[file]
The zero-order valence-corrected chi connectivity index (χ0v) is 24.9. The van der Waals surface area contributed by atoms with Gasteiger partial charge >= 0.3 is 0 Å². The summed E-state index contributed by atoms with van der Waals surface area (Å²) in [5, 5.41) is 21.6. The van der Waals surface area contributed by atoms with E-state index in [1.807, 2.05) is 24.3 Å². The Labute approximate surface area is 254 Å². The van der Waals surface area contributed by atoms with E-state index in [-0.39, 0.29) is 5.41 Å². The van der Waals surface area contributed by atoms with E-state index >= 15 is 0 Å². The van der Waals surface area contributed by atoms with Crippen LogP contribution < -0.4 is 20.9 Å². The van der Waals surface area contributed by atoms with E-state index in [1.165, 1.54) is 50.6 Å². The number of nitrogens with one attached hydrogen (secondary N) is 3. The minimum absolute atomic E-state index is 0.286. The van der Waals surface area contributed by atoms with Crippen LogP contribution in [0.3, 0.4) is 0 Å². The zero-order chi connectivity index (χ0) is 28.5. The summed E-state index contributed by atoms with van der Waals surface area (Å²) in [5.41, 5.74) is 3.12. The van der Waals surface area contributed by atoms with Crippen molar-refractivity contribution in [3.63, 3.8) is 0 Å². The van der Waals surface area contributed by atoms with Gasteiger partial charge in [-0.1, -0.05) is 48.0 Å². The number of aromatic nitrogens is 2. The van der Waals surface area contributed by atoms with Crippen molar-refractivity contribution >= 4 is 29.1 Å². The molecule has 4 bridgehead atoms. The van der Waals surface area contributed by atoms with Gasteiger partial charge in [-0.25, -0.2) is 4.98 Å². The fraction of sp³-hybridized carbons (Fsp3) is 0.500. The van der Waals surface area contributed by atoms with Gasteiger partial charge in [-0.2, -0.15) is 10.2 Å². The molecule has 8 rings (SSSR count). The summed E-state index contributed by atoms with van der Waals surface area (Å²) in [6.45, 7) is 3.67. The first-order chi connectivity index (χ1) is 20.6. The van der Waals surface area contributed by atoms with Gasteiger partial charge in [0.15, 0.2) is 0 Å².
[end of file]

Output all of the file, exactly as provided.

The zero-order valence-corrected chi connectivity index (χ0v) is 24.9. The van der Waals surface area contributed by atoms with Gasteiger partial charge >= 0.3 is 0 Å². The summed E-state index contributed by atoms with van der Waals surface area (Å²) in [5, 5.41) is 21.6. The van der Waals surface area contributed by atoms with E-state index in [1.807, 2.05) is 24.3 Å². The Labute approximate surface area is 254 Å². The van der Waals surface area contributed by atoms with E-state index in [-0.39, 0.29) is 5.41 Å². The van der Waals surface area contributed by atoms with E-state index >= 15 is 0 Å². The van der Waals surface area contributed by atoms with Crippen LogP contribution < -0.4 is 20.9 Å². The van der Waals surface area contributed by atoms with E-state index in [1.165, 1.54) is 50.6 Å². The number of nitrogens with one attached hydrogen (secondary N) is 3. The minimum absolute atomic E-state index is 0.286. The van der Waals surface area contributed by atoms with Crippen LogP contribution in [0.3, 0.4) is 0 Å². The zero-order chi connectivity index (χ0) is 28.5. The summed E-state index contributed by atoms with van der Waals surface area (Å²) in [5.41, 5.74) is 3.12. The van der Waals surface area contributed by atoms with Crippen molar-refractivity contribution in [3.63, 3.8) is 0 Å². The van der Waals surface area contributed by atoms with Gasteiger partial charge in [-0.1, -0.05) is 48.0 Å². The number of aromatic nitrogens is 2. The van der Waals surface area contributed by atoms with Crippen molar-refractivity contribution >= 4 is 29.1 Å². The molecule has 4 bridgehead atoms. The van der Waals surface area contributed by atoms with Gasteiger partial charge in [-0.25, -0.2) is 4.98 Å². The fraction of sp³-hybridized carbons (Fsp3) is 0.500. The van der Waals surface area contributed by atoms with Gasteiger partial charge in [-0.2, -0.15) is 10.2 Å². The molecule has 8 rings (SSSR count). The summed E-state index contributed by atoms with van der Waals surface area (Å²) in [6.45, 7) is 3.67. The first-order chi connectivity index (χ1) is 20.6. The van der Waals surface area contributed by atoms with Gasteiger partial charge in [0.15, 0.2) is 0 Å².